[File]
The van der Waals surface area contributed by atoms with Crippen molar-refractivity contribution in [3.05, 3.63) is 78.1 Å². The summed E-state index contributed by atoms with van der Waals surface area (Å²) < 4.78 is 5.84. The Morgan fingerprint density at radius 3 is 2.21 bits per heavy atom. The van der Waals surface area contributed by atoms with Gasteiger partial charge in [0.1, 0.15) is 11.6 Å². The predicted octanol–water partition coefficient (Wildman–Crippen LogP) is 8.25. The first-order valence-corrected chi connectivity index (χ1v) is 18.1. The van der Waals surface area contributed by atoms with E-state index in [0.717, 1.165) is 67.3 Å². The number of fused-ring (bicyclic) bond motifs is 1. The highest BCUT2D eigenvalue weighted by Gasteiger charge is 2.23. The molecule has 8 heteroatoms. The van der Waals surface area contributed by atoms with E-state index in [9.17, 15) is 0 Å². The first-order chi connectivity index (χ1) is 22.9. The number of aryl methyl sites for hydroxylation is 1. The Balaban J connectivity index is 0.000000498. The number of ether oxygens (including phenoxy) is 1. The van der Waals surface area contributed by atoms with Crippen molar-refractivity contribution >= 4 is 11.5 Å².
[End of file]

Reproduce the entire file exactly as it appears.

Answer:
The van der Waals surface area contributed by atoms with Crippen molar-refractivity contribution in [3.05, 3.63) is 78.1 Å². The summed E-state index contributed by atoms with van der Waals surface area (Å²) < 4.78 is 5.84. The Morgan fingerprint density at radius 3 is 2.21 bits per heavy atom. The van der Waals surface area contributed by atoms with Gasteiger partial charge in [0.1, 0.15) is 11.6 Å². The predicted octanol–water partition coefficient (Wildman–Crippen LogP) is 8.25. The first-order valence-corrected chi connectivity index (χ1v) is 18.1. The van der Waals surface area contributed by atoms with E-state index in [0.717, 1.165) is 67.3 Å². The number of fused-ring (bicyclic) bond motifs is 1. The highest BCUT2D eigenvalue weighted by Gasteiger charge is 2.23. The molecule has 8 heteroatoms. The van der Waals surface area contributed by atoms with E-state index in [9.17, 15) is 0 Å². The first-order chi connectivity index (χ1) is 22.9. The number of aryl methyl sites for hydroxylation is 1. The Balaban J connectivity index is 0.000000498. The number of ether oxygens (including phenoxy) is 1. The van der Waals surface area contributed by atoms with Crippen molar-refractivity contribution >= 4 is 11.5 Å².